Gasan and Tumas towers to dominate Mriehel skyline

The four towers are expected to consume seven million kWh of energy, the average consumed by 1,600 people annually

A mock-up of the proposed development
A mock-up of the proposed development

Two of Malta’s most powerful business groups have proposed a futuristic design for an Mriehel tower project that will consist of four cylindrical high-rise towers, and which will have a major impact on long distance views.

It will consume seven million kWh of energy, the equivalent of energy consumed in a year by 1,500 to 1,600 average Maltese people.

The proposed development will consist of four tower blocks – North Tower, South Tower, East Tower and West Tower, comprising 16, 18, 20 and 14 storeys respectively, sitting on top of five basement levels. 

The project will include 39,915 square metres of office space, 1,060 square metres of retail space, a 790 square metre show room, a 1,735 square metre gymnasium and day care centre, a 1,225 square metre supermarket and 33,831 square metres of parking spaces catering for 1,032 cars.  

A project development statement presented by the developers states that the aim of the project is the creation of a landmark development that will serve as a catalyst for similar investment in the Mriehel Industrial Area.

The project also aims to make the Mriehel Industrial Area more attractive, both as a place of work and recreation.

The towers are to be organised around a central plaza. The project will include elevated, landscaped walkways and public spaces connecting the towers at Levels 2, 3 and 4. The towers will also have open air terraces on the other levels.

A screening by MEPA’s Environment Protection Directorate concludes that the development required an Environment Planning Statement.

According to the screening report the project is likely to have a potential significant impact on landscape and visual amenity in the area, “including long-distance views given the site context and its location”. Previously MEPA officials had warned that Mriehel was a sensitive site due to its impact on views of Mdina and Valletta.

The application seeks permission for the construction of a multi-storey commercial complex on a site within the Mriehel Industrial Area, on the corner of Triq il-Merghat and Triq l-Esportaturi, in Mriehel. 

The site for the proposed development is located on the southern edge of the Mriehel Industrial Area and covers an area of approximately 10,000m2. 

The western half of the site is currently being used as a car park in connection with the adjacent Gasan showroom. 

An abandoned farmhouse is located along the northwestern perimeter of the site and is currently in a state of disrepair. The eastern side of the site is undeveloped and previously consisted of agricultural land.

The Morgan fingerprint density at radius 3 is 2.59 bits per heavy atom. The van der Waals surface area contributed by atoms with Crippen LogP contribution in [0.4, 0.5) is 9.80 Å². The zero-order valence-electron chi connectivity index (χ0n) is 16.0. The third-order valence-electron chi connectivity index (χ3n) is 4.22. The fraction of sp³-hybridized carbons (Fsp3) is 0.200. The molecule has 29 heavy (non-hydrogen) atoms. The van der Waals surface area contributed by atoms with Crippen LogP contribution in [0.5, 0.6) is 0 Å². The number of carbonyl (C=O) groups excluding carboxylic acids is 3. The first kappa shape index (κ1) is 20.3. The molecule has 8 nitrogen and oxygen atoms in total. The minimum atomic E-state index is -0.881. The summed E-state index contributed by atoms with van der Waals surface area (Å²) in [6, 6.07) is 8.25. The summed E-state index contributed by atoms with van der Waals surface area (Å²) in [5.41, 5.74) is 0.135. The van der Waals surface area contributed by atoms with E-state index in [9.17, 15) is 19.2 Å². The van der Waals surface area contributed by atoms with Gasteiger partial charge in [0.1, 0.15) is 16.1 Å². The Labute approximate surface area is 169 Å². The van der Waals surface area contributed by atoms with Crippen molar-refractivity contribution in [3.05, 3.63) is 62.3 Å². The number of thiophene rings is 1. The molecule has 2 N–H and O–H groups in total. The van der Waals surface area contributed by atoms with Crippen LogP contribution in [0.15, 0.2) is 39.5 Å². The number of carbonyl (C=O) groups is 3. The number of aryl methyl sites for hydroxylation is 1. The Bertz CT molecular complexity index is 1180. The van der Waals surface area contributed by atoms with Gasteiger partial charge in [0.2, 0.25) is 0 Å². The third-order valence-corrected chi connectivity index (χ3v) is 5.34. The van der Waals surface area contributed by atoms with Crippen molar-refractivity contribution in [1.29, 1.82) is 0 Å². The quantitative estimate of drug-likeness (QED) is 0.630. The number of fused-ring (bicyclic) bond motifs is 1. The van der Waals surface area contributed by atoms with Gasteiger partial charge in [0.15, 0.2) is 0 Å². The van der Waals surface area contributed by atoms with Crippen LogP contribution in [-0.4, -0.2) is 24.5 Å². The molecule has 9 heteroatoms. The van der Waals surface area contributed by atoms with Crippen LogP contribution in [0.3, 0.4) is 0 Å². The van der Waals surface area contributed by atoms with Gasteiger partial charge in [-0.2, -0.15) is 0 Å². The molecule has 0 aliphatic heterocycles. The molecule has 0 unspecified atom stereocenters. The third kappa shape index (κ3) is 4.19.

The southern part of the development site is already committed for a multi-storey commercial complex, including a showroom, offices and car parking provision. A development permit was granted to the same applicant for a five-storey development in July 2010.

A Project Development Statement presented by the developers’ consultants estimates that the proposal at full operation shall be consuming 7,000,000 kWh in terms of electricity and 109,600 litres in terms of water.

Excavations will result in 143,000 cubic metres of construction waste. The material is not expected to be of good quality due to its clay content, and therefore cannot be re-used.

The development will result in an increase of 2,800 employees frequenting this site. This may increase traffic and emissions in the area.

Mriehel for high-rise

The application for the mega development was presented in October by the Tumas and Gasan groups, who are also partners in the ElectroGas consortium, on a site adjacent to that of the present Gasan head office on the Mriehel bypass.

Mriehel was not included among the localities that will be considered for high-rise buildings of over 10 storeys, when a policy regulating building heights was first issued for public consultation in November 2013. 

But then it was added to the list before the policy was approved in June.

Planning Ombudsman David Pace had criticized the government for including Mriehel at such a late stage.

“The inclusion of Mriehel in the approved zones where the policy is applicable, should have been put to public consultation prior to the final approval by the MEPA board,” the planning ombudsman told MaltaToday in June.

According to MEPA official Joe Scalpello, Mriehel was added because there was already a government strategy to improve and upgrade the area and its context.

Interviewed in The Times in June, Scalpello specified that any development in Mriehel must safeguard views of Mdina and Valletta, “as there is a sight-line between the two (historical cities), right across Mriehel.”

MaltaToday is informed that MEPA will be expecting photomontages of the development from different sensitive viewpoints in the environment impact assessment.